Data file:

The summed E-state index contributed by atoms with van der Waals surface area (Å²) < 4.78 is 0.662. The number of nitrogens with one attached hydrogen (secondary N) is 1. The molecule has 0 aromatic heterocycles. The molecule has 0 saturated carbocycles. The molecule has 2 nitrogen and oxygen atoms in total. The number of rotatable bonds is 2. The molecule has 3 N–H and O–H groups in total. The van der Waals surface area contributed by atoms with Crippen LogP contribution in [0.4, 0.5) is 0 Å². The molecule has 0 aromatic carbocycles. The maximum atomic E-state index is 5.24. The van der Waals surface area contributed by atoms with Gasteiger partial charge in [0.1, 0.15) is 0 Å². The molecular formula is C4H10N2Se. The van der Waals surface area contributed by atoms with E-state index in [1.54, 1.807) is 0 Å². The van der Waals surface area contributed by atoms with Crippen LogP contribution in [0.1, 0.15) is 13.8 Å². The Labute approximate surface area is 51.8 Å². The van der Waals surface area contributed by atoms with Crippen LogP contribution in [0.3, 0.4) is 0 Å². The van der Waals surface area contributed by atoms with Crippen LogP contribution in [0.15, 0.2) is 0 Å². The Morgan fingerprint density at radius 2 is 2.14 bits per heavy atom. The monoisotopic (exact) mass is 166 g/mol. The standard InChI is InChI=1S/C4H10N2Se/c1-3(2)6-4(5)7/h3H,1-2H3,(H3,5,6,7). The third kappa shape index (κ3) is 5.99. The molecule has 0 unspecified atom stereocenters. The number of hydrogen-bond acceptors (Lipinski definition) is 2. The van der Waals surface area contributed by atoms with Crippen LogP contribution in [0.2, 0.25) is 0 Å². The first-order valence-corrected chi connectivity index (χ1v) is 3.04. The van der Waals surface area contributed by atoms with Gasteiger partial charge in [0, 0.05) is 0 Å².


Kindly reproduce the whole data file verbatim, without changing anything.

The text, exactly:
The summed E-state index contributed by atoms with van der Waals surface area (Å²) < 4.78 is 0.662. The number of nitrogens with one attached hydrogen (secondary N) is 1. The molecule has 0 aromatic heterocycles. The molecule has 0 saturated carbocycles. The molecule has 2 nitrogen and oxygen atoms in total. The number of rotatable bonds is 2. The molecule has 3 N–H and O–H groups in total. The van der Waals surface area contributed by atoms with Crippen LogP contribution in [0.4, 0.5) is 0 Å². The molecule has 0 aromatic carbocycles. The maximum atomic E-state index is 5.24. The van der Waals surface area contributed by atoms with Gasteiger partial charge in [0.1, 0.15) is 0 Å². The molecular formula is C4H10N2Se. The van der Waals surface area contributed by atoms with E-state index in [1.54, 1.807) is 0 Å². The van der Waals surface area contributed by atoms with Crippen LogP contribution in [0.1, 0.15) is 13.8 Å². The Labute approximate surface area is 51.8 Å². The van der Waals surface area contributed by atoms with Crippen LogP contribution in [0.3, 0.4) is 0 Å². The van der Waals surface area contributed by atoms with Crippen LogP contribution in [0.15, 0.2) is 0 Å². The Morgan fingerprint density at radius 2 is 2.14 bits per heavy atom. The monoisotopic (exact) mass is 166 g/mol. The standard InChI is InChI=1S/C4H10N2Se/c1-3(2)6-4(5)7/h3H,1-2H3,(H3,5,6,7). The third kappa shape index (κ3) is 5.99. The molecule has 0 unspecified atom stereocenters. The number of hydrogen-bond acceptors (Lipinski definition) is 2. The van der Waals surface area contributed by atoms with Crippen LogP contribution in [0.2, 0.25) is 0 Å². The first-order valence-corrected chi connectivity index (χ1v) is 3.04. The van der Waals surface area contributed by atoms with Gasteiger partial charge in [0, 0.05) is 0 Å².